Commentary

Arizona Needs Legalized Needle Exchanges

Needle exchange programs have a more than 30-year track record of reducing the spread of deadly diseases associated with IV drug use while helping addicts get needed treatment. Arizona needs them, as does the rest of the country.

Recently the House of Representatives unanimously approved a bill to legalize needle exchange programs in the state. It is now in the Senate for debate.

Needle exchange programs have a more than 30-year track record of reducing the spread of deadly diseases associated with IV drug use while helping addicts get needed treatment.

Even though there are seven functioning needle exchange programs in Arizona, they technically are illegal because of laws that expressly prohibit the sale or distribution of drug paraphernalia. So they operate under the radar. The bill, sponsored by Rep. Thomas Rivera, R-Peoria, would add Arizona to the 30 states that explicitly permit needle exchange programs, and five states that have no laws prohibiting them.

Needle exchange programs have existed since the 1980s. Originally developed in the Netherlands in the 1970s, they operate throughout the developed world. The oldest continuing program in the U.S. started in Tacoma, Wash., in 1988. As of 2012, needle exchange programs were operating in at least 35 states.

The idea behind them is to prevent the spread of HIV and hepatitis that often results from the sharing of dirty needles. Seven federally funded studies between 1991 and 1997 showed these programs reduce the spread of HIV. A 2013 systematic review by the Centers for Disease Control and Prevention showed a drop in HIV and hepatitis C infections associated with the exchange programs, which was further supported by a 2014 meta-analysis.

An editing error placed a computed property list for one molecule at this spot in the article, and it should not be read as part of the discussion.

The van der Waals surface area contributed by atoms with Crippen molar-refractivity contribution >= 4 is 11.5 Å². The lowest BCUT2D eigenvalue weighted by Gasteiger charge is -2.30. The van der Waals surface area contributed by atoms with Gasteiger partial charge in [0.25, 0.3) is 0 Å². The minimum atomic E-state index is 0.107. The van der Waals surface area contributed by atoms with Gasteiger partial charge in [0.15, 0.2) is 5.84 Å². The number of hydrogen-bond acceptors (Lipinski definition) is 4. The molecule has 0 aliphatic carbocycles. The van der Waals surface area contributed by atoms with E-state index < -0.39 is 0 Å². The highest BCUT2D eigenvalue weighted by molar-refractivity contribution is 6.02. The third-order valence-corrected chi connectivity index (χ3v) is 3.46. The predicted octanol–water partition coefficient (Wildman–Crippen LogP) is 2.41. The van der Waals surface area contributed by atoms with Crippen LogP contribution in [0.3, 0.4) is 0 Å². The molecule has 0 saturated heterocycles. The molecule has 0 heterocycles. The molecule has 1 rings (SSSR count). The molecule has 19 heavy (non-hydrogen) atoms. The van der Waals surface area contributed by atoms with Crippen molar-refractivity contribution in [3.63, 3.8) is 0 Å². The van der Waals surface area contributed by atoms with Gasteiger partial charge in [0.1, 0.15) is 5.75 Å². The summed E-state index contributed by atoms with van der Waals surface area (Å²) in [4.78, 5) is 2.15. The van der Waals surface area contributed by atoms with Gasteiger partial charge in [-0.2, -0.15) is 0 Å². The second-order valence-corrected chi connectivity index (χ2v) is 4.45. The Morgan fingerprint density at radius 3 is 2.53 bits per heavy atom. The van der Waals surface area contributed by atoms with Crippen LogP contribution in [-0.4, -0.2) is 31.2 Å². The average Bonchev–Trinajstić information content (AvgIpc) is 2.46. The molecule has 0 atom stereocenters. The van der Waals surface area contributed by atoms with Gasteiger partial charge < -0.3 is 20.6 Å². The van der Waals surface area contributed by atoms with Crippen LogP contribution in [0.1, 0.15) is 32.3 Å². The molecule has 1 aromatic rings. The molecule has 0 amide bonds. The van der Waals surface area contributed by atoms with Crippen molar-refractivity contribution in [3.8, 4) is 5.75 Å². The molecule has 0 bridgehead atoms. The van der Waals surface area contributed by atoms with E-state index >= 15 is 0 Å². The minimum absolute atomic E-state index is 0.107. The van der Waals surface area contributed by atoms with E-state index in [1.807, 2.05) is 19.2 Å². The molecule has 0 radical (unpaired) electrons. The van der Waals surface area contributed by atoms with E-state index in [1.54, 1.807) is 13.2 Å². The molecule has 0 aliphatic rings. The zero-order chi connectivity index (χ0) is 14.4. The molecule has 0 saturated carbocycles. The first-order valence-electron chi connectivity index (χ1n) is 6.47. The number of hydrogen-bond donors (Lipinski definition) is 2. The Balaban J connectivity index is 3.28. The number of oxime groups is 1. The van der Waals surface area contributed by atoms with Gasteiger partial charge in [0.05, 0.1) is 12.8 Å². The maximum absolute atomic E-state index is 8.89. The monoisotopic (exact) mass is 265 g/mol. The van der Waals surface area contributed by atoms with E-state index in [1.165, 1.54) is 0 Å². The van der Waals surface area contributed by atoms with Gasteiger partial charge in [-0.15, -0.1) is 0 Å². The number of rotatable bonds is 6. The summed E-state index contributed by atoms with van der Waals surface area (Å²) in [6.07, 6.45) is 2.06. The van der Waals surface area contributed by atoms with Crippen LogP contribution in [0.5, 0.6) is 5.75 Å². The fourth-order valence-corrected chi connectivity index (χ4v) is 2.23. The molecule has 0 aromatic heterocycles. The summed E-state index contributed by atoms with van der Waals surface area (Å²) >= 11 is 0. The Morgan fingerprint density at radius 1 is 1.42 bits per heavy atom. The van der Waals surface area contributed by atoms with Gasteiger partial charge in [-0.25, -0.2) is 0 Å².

Needle exchange programs are endorsed by both the CDC and the Substance Abuse and Mental Health Services Administration, which supports needle exchange programs for their “efficacy and facilitating entry into treatment for intravenous drug users and thereby reducing illicit drug use.

Law enforcement officers often get stuck with dirty needles, and many believe needle exchange programs will reduce the risk of exposure to disease.

Many needle exchange programs have personnel who counsel addicts and get them help for their disease by referring them to therapy programs. Some even offer testing for HIV and hepatitis, and several also provide male and female condoms, as well as bleach and alcohol (to clean paraphernalia).

Opponents of needle exchange programs fear they send the wrong message. State Sen. Jay Lawrence, R-Fountain Hills, believes replacing needles and syringes on a regular basis “merely encourages” drug abusers to use illegal drugs.

But nearly 100 years since the total ban of heroin, and a half-century since President Richard Nixon declared a “war on drugs,” heroin is cheaper and more abundant than ever. In fact, in 2015 the CDC director noted heroin sold for one-fifth the street price of prescription opioids. In 2016, deaths from opioid overdoses, led primarily by heroin and fentanyl, climbed 20 percent.

Last June Gov. Doug Ducey declared the opioid overdose problem a statewide emergency. The governor and lawmakers are right to be alarmed. In recent years, intravenous heroin and fentanyl have become the opioid abusers’ drugs of choice. If they hope to make a difference, state leaders need to change their failing strategy. The focus should shift to lowering the death rate and reducing the spread of deadly diseases.

Legalizing needle exchange programs is a step in the right direction.

Jeffrey A. Singer practices general surgery in Phoenix, and is a senior fellow at the Cato Institute.